Request for shared Microscale Thermophoresis (MST) instrument Many fundamentally important biological processes are regulated by molecular interactions; gaining a deep understanding of biologically relevant interactions (e.g. RNA-protein, protein-protein, or receptor-ligand) serves as a foundation for understanding molecular mechanisms that underlie biological processes. Whereas an array of techniques are available to analyze biomolecular interactions, existing technologies, while effective, remain limited in some important ways. For example, although many essential biological functions are carried out by large, multi-subunit complexes, these generally cannot be studied with existing techniques because the amount of sample required is prohibitive. Similarly, the amount of sample and time required for completing a series of assays with sets of mutants is a common obstacle with current approaches. The Microscale Thermophoresis (MST) instrument requested here overcomes these and other limitations and will significantly expand the research capabilities of a large user base at UC-Boulder. Consider the following: * MST is not limited by size restrictions and measurements can be made in most any buffer, allowing analysis of most any biologically or biomedically relevant interaction, including small molecule binding to proteins, DNA and RNA; protein-protein, protein oligonucleotide or oligonucleotide-oligonucleotide interactions; interactions involving membrane binding proteins and more. * Because MST is performed free in solution without any surface immobilization, bulky or otherwise sensitive molecular assemblies such as liposomes or membrane proteins can be more easily investigated. * Thermophoresis is sensitive to changes in hydration shell; therefore, binding events can be detected even without an increase in size or mass upon complex formation. This can be especially important for investigation of small molecule binding interactions, such as enzyme-inhibitor or ligand-receptor interactions. * Experiment time and/or the amount of sample needed per experiment are considerably lower (orders of magnitude in some cases) than for alternative methods such as ITC, SPR, fluorescence polarization or EMSA. As a result, MST is rapidly becoming a workhorse technique for the fast characterization of biomolecular interactions. As one example, to investigate a 1:1 binding reaction with a Kd of 1 M, our ITC200 instrument would require 10 nanomoles of one binding partner and 20 micromoles of the other. By contrast, MST would require 3.2 picomoles and 500 picomoles, respectively. Many investigators at UC-Boulder and elsewhere are studying larger and more complex protein and nucleoprotein assemblies, which are difficult to isolate in large quantities. The MST technology opens up an array of experimental possibilities that simply are not feasible with existing instrumentation.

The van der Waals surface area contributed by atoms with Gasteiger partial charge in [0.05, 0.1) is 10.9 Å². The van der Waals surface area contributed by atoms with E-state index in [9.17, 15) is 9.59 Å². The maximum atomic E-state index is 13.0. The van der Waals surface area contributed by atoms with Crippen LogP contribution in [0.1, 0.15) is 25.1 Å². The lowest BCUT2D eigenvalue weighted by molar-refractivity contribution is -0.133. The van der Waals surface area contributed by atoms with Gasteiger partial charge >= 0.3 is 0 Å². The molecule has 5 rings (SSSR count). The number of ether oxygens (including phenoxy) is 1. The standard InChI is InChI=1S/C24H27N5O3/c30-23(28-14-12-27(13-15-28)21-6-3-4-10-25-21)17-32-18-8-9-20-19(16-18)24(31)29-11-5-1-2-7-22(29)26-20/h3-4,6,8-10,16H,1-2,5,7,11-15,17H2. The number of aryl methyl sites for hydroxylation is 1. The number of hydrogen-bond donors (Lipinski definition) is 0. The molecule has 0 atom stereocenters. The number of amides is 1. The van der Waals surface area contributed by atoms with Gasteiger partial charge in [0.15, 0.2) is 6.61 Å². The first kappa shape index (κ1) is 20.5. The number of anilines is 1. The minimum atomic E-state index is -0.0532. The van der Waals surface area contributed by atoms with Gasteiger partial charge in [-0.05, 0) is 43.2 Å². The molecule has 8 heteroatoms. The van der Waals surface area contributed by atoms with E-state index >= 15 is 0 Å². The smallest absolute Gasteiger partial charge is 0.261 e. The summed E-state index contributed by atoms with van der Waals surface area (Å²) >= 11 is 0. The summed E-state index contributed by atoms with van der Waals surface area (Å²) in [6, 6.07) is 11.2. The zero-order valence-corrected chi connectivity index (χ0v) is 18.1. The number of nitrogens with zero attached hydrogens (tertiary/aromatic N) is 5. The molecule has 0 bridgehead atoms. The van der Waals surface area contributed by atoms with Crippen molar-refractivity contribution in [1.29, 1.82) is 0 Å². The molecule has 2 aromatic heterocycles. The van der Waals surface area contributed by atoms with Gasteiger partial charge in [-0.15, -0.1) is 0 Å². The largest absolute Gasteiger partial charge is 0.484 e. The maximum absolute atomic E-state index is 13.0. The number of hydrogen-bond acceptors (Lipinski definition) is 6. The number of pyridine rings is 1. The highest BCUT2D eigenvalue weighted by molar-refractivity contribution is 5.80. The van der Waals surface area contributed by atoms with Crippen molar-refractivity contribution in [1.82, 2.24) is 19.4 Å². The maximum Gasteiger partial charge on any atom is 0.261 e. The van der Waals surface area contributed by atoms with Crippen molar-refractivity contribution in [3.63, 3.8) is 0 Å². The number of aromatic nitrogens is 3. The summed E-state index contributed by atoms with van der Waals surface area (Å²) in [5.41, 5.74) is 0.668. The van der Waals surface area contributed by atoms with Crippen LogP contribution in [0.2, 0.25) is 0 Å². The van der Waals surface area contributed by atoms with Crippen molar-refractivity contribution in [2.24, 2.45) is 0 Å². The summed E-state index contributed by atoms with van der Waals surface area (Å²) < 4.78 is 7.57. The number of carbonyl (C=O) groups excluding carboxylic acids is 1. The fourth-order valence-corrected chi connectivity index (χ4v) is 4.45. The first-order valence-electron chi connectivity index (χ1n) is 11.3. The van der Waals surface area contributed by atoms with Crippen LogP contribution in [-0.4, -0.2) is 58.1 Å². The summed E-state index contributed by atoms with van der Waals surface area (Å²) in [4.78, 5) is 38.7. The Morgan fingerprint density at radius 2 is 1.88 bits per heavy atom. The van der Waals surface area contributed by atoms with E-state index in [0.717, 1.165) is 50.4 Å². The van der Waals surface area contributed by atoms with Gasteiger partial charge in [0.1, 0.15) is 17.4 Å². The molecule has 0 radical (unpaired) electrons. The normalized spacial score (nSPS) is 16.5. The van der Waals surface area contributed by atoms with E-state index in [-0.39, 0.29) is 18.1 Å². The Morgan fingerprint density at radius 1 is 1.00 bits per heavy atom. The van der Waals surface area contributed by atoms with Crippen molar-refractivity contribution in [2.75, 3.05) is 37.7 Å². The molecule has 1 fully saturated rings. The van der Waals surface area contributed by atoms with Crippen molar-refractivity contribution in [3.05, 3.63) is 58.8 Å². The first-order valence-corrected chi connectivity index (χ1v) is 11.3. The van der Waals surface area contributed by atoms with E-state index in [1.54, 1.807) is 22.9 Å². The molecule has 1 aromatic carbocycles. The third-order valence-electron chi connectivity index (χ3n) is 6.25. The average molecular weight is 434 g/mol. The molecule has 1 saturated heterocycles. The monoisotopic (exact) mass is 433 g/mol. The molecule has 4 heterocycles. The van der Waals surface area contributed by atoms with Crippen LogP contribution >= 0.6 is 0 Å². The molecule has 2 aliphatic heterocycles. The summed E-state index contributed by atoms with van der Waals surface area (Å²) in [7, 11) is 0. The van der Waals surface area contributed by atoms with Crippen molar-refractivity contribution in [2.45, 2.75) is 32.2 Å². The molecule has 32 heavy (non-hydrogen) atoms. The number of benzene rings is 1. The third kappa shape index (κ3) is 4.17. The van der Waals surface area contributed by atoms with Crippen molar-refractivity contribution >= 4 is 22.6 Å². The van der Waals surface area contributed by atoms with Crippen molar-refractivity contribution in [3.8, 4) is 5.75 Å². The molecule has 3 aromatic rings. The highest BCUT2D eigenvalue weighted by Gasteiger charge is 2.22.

Public Health Relevance

A basic aspect of molecular and cellular processes involve interactions between biological molecules (e.g. metabolites), proteins, and/or nucleic acids (e.g. RNA or DNA). A multitude of interactions involving these entities controls all aspects of human physiology, and their breakdown underlies myriad human diseases. The cutting-edge instrument that we are requesting will enable a group of biomedical researchers, with diverse interests and expertise, to study biologically relevant interactions with unprecedented speed and detail.

National Institute of Health (NIH)
Office of The Director, National Institutes of Health (OD)
Biomedical Research Support Shared Instrumentation Grants (S10)
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Special Emphasis Panel (ZRG1-IMST-B (30)I)
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Horska, Alena
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University of Colorado at Boulder
Schools of Arts and Sciences
United States
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